Date of Award
Although Christopher Marlowe wrote Edward II in the late 1500’s, the play has lived far beyond that period of time, both in academic studies and performance. An examination of the social world, theatrical traditions, and popular ideas in and about the culture of the Renaissance reveals Edward II to be a true product of its period. However, it is also a play that has been adapted and performed frequently within the last century. Bertolt Brecht’s 1923 German translation and adaptation ushered in a whole new way of looking at and presenting theatre as he began to develop his philosophy of Epic Theatre. Tony Robertson brought the original text to the stage, in a Renaissance setting, and later to television in the 1960’s, and Derek Jarman’s film sets the story in the 1990’s, focusing his production on the politics of sexuality in the play. In this thesis, I have taken the position of dramaturge, researching and analyzing these productions along with the original text, and have included a brief proposal of my own ideas for a 21st century production. In each of these new incarnations of the play, new themes and ideas emerge from the original text, offering both variety and tradition in the play’s discussion of politics, sex, and power.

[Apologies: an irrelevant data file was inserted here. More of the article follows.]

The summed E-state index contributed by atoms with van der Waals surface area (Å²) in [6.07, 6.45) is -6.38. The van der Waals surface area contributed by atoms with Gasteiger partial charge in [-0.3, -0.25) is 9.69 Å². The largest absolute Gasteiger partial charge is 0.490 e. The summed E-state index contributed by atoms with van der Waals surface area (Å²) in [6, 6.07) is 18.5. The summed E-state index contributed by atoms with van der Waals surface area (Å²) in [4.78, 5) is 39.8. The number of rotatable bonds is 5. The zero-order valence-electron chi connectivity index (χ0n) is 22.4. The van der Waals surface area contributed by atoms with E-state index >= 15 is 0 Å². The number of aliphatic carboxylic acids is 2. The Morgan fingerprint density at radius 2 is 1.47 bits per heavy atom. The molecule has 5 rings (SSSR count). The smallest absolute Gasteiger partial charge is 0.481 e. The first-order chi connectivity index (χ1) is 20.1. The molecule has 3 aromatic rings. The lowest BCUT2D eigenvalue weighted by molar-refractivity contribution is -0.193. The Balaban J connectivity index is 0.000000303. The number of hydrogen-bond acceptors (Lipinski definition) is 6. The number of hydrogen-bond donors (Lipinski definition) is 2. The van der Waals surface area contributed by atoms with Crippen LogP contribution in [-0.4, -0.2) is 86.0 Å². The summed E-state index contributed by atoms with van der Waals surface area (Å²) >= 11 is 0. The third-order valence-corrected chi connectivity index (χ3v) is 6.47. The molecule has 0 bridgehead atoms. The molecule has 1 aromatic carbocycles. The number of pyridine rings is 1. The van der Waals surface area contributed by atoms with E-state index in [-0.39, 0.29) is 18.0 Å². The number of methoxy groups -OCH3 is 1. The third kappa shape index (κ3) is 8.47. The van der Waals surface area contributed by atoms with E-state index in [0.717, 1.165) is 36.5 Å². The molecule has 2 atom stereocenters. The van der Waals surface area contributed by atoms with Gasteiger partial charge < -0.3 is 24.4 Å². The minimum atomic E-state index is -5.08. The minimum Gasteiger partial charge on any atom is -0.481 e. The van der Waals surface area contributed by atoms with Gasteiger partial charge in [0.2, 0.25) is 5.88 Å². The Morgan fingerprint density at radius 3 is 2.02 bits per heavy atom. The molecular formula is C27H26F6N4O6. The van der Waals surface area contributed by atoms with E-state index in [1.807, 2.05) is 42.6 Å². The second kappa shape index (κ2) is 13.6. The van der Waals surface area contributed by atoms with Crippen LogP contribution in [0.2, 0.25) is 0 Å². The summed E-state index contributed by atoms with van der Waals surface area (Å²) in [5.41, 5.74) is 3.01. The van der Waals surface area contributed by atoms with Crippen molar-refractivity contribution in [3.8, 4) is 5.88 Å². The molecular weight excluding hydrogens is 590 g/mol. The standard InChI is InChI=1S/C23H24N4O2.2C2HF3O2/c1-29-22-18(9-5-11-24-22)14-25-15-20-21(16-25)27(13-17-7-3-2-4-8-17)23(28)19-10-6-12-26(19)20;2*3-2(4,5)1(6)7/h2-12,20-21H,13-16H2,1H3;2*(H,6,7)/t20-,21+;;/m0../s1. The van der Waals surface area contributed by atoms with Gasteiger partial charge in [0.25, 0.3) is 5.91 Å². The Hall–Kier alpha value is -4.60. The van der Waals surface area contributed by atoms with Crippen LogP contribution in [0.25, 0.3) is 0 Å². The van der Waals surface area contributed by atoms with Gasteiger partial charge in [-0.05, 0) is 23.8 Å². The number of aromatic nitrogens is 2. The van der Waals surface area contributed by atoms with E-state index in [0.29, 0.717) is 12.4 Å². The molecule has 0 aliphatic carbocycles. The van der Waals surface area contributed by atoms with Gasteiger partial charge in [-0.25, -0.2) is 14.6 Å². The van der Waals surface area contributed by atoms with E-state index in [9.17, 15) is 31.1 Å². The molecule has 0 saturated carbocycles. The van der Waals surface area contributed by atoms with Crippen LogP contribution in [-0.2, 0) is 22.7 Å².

Greene, Molly, "Kiss While they Conspire: A Dramaturgical Analysis of Edward II" (2013). Senior Theses. 723.